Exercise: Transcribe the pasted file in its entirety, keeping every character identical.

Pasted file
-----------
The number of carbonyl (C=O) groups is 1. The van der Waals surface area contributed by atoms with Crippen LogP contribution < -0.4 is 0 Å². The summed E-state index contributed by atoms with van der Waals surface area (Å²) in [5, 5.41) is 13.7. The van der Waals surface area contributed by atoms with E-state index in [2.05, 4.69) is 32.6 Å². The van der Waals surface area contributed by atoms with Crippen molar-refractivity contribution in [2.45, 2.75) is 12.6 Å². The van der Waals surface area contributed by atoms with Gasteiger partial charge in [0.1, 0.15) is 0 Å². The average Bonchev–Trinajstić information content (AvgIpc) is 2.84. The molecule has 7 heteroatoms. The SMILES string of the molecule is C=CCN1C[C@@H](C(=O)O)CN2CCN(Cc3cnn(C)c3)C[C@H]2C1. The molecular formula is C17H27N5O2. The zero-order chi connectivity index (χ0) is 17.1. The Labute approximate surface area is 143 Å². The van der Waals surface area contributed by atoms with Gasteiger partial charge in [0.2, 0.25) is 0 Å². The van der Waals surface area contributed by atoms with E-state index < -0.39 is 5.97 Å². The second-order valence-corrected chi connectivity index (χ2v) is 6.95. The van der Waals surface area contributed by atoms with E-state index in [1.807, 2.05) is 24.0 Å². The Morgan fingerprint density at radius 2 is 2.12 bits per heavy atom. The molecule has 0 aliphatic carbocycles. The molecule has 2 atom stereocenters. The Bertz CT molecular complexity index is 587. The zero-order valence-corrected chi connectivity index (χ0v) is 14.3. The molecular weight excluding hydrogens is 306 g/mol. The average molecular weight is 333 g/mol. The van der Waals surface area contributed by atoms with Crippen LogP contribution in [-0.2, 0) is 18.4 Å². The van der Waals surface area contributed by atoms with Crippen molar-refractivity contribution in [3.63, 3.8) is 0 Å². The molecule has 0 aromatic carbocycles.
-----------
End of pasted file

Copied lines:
The number of carbonyl (C=O) groups is 1. The van der Waals surface area contributed by atoms with Crippen LogP contribution < -0.4 is 0 Å². The summed E-state index contributed by atoms with van der Waals surface area (Å²) in [5, 5.41) is 13.7. The van der Waals surface area contributed by atoms with E-state index in [2.05, 4.69) is 32.6 Å². The van der Waals surface area contributed by atoms with Crippen molar-refractivity contribution in [2.45, 2.75) is 12.6 Å². The van der Waals surface area contributed by atoms with Gasteiger partial charge in [0.1, 0.15) is 0 Å². The average Bonchev–Trinajstić information content (AvgIpc) is 2.84. The molecule has 7 heteroatoms. The SMILES string of the molecule is C=CCN1C[C@@H](C(=O)O)CN2CCN(Cc3cnn(C)c3)C[C@H]2C1. The molecular formula is C17H27N5O2. The zero-order chi connectivity index (χ0) is 17.1. The Labute approximate surface area is 143 Å². The van der Waals surface area contributed by atoms with Gasteiger partial charge in [0.2, 0.25) is 0 Å². The van der Waals surface area contributed by atoms with E-state index < -0.39 is 5.97 Å². The second-order valence-corrected chi connectivity index (χ2v) is 6.95. The van der Waals surface area contributed by atoms with E-state index in [1.807, 2.05) is 24.0 Å². The Morgan fingerprint density at radius 2 is 2.12 bits per heavy atom. The molecule has 0 aliphatic carbocycles. The molecule has 2 atom stereocenters. The Bertz CT molecular complexity index is 587. The zero-order valence-corrected chi connectivity index (χ0v) is 14.3. The molecular weight excluding hydrogens is 306 g/mol. The average molecular weight is 333 g/mol. The van der Waals surface area contributed by atoms with Crippen LogP contribution in [-0.2, 0) is 18.4 Å². The van der Waals surface area contributed by atoms with Crippen molar-refractivity contribution in [3.63, 3.8) is 0 Å². The molecule has 0 aromatic carbocycles.